ART & ORGANISM READING
Zhang Yu Huan and Ken Rose (2001, chapter 2)[ii]
This quest for harmony with nature gained its preeminent expression in the philosophy of the dào. Yet all this philosophizing can scarcely compete with the experience of a work of art. After all, the idea that one picture is worth a thousand words is intimately Chinese. Thus, throughout the ages, Chinese artists have sought to manifest the dào of nature in their lives and in their work. They applied their intellect to comprehend the changes of the natural world and to transform their perception of the dào into the emotional power needed to fuel the expression of their art. This emotional vitality, in fact, is their own, individual qû.
They strove to cultivate and refine this qû so that their work could be created directly from it. This aesthetic yearning for unity and harmony is expressed in the phrase, yi qû he chéng which literally means, “one breath of qû and it is done.” It is used of literary compositions to imply a particular fluidity of the movement of ideas from start to finish—the momentum of qû. This concept is not limited to a single discipline or mode of expression. It runs throughout all of Chinese art. In fact, this phrase is commonly used to describe the accomplishment of anything done in one fell swoop, without interruption or pause. [communicating depth of insight and authenticity of its expression]
The following passage is from the Confucian classic known as the Book of Rites (Lý Jû) from the Spring and Autumn Period (770 B.C.E–476 B.C.E). In the volume entitled “Records of Music (Yuè Jû),” we read:
Poetry is the expression of the will or aspiration. Song is the recitation of sounds. Dance emotes and mobilizes form. These three originate in the heart, aroused by music. Thus deep feelings enlighten writing. It is the flourishing of qû that thus transforms the spirit. Its accumulation and harmonization in the center will draw out the excellence of the spirit. Thus must music be created without the slightest falsity.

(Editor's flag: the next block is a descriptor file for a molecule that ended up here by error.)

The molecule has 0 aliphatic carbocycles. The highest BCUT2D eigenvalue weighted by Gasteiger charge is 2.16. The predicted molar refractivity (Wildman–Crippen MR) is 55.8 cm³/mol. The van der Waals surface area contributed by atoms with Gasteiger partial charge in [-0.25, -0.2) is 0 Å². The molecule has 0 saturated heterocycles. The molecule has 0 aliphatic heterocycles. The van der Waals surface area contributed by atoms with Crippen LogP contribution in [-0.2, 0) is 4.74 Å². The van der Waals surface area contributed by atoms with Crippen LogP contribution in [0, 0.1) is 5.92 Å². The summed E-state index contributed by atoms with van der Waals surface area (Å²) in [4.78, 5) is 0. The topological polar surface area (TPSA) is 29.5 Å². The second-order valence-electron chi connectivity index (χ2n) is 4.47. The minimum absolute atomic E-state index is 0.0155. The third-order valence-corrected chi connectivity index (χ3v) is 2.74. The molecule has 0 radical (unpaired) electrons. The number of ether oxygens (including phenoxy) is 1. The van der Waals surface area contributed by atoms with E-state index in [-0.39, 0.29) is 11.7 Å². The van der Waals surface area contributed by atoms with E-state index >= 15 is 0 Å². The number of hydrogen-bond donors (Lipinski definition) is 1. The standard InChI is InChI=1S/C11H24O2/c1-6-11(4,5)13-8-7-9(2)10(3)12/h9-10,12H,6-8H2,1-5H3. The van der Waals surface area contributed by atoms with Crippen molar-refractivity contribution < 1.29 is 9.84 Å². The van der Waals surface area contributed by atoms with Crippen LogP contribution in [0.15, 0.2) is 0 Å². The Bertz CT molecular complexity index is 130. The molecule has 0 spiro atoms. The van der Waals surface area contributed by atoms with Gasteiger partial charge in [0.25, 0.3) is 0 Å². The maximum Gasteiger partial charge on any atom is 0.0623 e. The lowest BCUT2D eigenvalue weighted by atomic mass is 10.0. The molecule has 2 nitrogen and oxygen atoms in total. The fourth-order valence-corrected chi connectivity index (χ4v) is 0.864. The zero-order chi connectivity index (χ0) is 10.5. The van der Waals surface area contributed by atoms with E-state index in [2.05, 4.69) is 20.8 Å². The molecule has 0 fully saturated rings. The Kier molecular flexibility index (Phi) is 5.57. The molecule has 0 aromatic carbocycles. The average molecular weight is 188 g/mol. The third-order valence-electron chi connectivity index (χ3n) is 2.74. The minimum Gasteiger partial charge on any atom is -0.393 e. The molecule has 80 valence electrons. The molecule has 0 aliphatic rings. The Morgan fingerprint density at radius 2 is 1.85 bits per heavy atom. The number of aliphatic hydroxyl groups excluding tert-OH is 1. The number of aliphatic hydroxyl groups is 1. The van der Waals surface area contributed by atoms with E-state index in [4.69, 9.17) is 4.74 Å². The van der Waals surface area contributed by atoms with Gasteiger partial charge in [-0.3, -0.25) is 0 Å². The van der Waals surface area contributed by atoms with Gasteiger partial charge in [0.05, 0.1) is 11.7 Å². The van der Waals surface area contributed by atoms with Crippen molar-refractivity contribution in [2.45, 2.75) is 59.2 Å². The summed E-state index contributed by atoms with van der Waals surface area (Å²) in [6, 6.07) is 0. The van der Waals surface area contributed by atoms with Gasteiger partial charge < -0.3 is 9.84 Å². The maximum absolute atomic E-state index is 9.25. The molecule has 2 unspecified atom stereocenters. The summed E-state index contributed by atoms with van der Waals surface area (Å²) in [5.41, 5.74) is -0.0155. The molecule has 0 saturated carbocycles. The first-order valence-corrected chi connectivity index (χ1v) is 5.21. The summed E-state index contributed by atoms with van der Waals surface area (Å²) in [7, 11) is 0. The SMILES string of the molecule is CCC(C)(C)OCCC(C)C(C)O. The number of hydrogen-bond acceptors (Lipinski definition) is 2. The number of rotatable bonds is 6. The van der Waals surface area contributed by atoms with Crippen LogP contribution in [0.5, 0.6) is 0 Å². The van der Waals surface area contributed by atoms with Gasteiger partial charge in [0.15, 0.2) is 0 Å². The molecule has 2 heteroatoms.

Honesty and righteousness have long been fundamental requirements of Chinese art. They arise from an understanding of the forces involved in the process of artistic creation and reflect the profound roots of morality in Chinese culture. This morality is not based in the Western dichotomy of right versus wrong or good versus evil. It develops from inspection of nature and an understanding of how life should be lived to harmonize human action with the forces of the natural world.
[i] qi, (Chinese: “steam,” “breath,” “vital energy,” “vital force,” “material force,” “matter-energy,” “organic material energy,” or “pneuma”) Wade-Giles romanization ch’i, in Chinese philosophy, medicine, and religion, the psychophysical energies that permeate the universe. // Early Daoist philosophers and alchemists, who regarded qi as a vital force inhering in the breath and bodily fluids, developed techniques to alter and control the movement of qi within the body; their aim was to achieve physical longevity and spiritual power. // Neo-Confucian philosophers of the Song dynasty (960–1279) regarded qi as emanating from taiji (the Great Ultimate) through li, the dynamic ordering pattern of the world. That tradition, whose ideas predominate in traditional Chinese thought, held that qi is manifest through yang (active) and yin (passive) modes as wuxing, or the Five Phases (wood, metal, earth, water, and fire), which in turn are the basic processes defining the cosmos. See also yinyang.
[ii] A Brief History of Qi by Zhang Yu Huan and Ken Rose (2001) ISBN # 0-912111-63-1 Paradigm Publications 44 Linden Street Brookline, Massachusetts 02445 Forward at http://www.paradigm-pubs.com/sites/www.paradigm-pubs.com/files/active/0/BHQ_Preface.pdf (not available)